CD REVIEW: Björn Meyer - Provenance



Björn Meyer - Provenance
(ECM 5741917 7. CD review by Rob Mallows)


In the Bible - Matthew Ch 4, Verse 4, to be exact - it is written that “Man cannot live on bread alone.”

The new album from Sweden’s Björn Meyer, 12 tracks of solo electric (and acoustic) bass guitar, raises a similar question. Can such apparently meagre ingredients sustain the listener?

Surprisingly, it can. With just one guitar, four strings, and a fretboard, Provenance demonstrates that melodic high-jinks and emotional intensity aren't just for those who inhabit the treble stave. Meyer's bass sings.

The electric bass often has a straightforward role in jazz providing the (vitally important) rhythmic scaffolding. There are, sure, a number of electric bass players (Clarke, Pastorius, Miller, et al) who have moved the instrument front and centre and shown its true versatility. But they did it in bands.

An electric bass, unadorned? That’s a trickier prospect. Perhaps only Swedish Jonas Hellborg’s projects come close to squeezing all the musical juice out of the electric bass in such a fashion. His compatriot Meyer has picked up the baton and, rather bravely, said to himself "It’s all I need".

This doesn’t sound like an album of solo electric bass, in the way a Hellborg album obviously does. Provenance has more in common with a classical guitar recital, with only the odd bass thump giving away the source of the otherwise gossamer thin, delicate sound. Sans drums and any rhythmic accompaniment (but augmented by the lightest touch of electronic spice), the beauty of the instrument is evident.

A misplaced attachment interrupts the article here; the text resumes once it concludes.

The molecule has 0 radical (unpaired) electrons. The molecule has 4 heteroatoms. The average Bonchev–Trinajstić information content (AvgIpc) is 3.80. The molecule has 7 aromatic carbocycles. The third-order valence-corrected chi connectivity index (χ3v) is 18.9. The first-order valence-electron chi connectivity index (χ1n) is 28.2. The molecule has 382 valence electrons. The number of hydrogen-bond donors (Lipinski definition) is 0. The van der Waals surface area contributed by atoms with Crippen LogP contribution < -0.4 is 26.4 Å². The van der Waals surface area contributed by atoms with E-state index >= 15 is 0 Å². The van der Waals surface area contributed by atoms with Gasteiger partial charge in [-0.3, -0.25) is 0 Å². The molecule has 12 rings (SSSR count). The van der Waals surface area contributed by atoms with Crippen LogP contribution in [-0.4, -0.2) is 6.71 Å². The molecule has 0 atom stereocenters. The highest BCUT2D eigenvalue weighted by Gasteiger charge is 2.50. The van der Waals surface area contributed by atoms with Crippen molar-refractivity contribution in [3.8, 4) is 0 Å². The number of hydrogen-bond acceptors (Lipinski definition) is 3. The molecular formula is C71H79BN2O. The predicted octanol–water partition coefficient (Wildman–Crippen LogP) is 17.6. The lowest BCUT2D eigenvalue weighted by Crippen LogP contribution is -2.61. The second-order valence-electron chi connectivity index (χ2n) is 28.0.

Crucial to the clean sound is the studio space itself. Auditorio Stelio Molo in Lugano creates an acoustic playground in which the electric bass, unfiltered, can soar and liberate itself. Meyer himself describes the room as “the second member” of this solo project.

The simple opening to track six, Pendulum is a case in point: four harmonic tones ring out and swirl like a distant church peal on a lazy Sunday morning before Meyer takes off the handbrake and charms with the simplest patterns. There are no hard edges or difficult passages here. Just pure, unadulterated tone and layered repetition. The track is haunting in its simplicity but also very, very relaxing.

There’s little apparent jazz ‘feel’ to this album, but in order to get the most from what little colour is available on his tonal palette, Meyer clearly has had to be inventive in his chord choices and his playing style.

A track like Pulse demonstrates what variety can be wrought from sparse resources. Low-end rumbles mix with a harp-like twang, creating a sort of Zen-like incantation which brings to mind the backing music on a relaxation CD, but done with purpose and élan. If you want Marcus Miller-like bass pyrotechnics, this isn't the album for you. It almost defies you to believe at times it’s a bass album, and that’s its strength - a lightness of touch from the heaviest of instruments.

Simple progressions and slow-burn melodic growth characterises a track like Dance, layer after thin layer of thin musical lacquer building into a glorious, shining finish, but you don’t feel or sense any progression. This is not an album to listen to while driving or in company. Simply sit, listen and absorb.

Provenance is the first ECM album solely devoted to electric bass, and it’s worthy of being on their roster. An outlier, perhaps, but one that deserves attention.

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